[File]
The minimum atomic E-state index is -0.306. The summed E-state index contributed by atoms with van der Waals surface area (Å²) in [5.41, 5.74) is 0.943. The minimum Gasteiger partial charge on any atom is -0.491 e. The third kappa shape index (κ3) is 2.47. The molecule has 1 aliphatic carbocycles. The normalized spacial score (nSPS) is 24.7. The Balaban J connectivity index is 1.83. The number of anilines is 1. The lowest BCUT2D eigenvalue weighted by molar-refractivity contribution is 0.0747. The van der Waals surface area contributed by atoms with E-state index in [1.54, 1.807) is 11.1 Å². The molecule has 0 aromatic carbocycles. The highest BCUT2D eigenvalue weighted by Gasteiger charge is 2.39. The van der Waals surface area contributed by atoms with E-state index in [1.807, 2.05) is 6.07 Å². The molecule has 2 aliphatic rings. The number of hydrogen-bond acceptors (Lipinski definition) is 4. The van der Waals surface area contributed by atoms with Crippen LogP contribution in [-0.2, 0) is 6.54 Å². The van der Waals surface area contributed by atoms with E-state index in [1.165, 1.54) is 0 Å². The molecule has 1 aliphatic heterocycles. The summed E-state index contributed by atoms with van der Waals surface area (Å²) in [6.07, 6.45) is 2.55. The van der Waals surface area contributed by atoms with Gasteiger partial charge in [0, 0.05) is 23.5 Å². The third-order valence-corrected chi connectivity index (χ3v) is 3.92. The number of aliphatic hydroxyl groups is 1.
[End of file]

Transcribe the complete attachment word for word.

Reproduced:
The minimum atomic E-state index is -0.306. The summed E-state index contributed by atoms with van der Waals surface area (Å²) in [5.41, 5.74) is 0.943. The minimum Gasteiger partial charge on any atom is -0.491 e. The third kappa shape index (κ3) is 2.47. The molecule has 1 aliphatic carbocycles. The normalized spacial score (nSPS) is 24.7. The Balaban J connectivity index is 1.83. The number of anilines is 1. The lowest BCUT2D eigenvalue weighted by molar-refractivity contribution is 0.0747. The van der Waals surface area contributed by atoms with E-state index in [1.54, 1.807) is 11.1 Å². The molecule has 0 aromatic carbocycles. The highest BCUT2D eigenvalue weighted by Gasteiger charge is 2.39. The van der Waals surface area contributed by atoms with E-state index in [1.807, 2.05) is 6.07 Å². The molecule has 2 aliphatic rings. The number of hydrogen-bond acceptors (Lipinski definition) is 4. The van der Waals surface area contributed by atoms with Crippen LogP contribution in [-0.2, 0) is 6.54 Å². The van der Waals surface area contributed by atoms with E-state index in [1.165, 1.54) is 0 Å². The molecule has 1 aliphatic heterocycles. The summed E-state index contributed by atoms with van der Waals surface area (Å²) in [6.07, 6.45) is 2.55. The van der Waals surface area contributed by atoms with Gasteiger partial charge in [0, 0.05) is 23.5 Å². The third-order valence-corrected chi connectivity index (χ3v) is 3.92. The number of aliphatic hydroxyl groups is 1.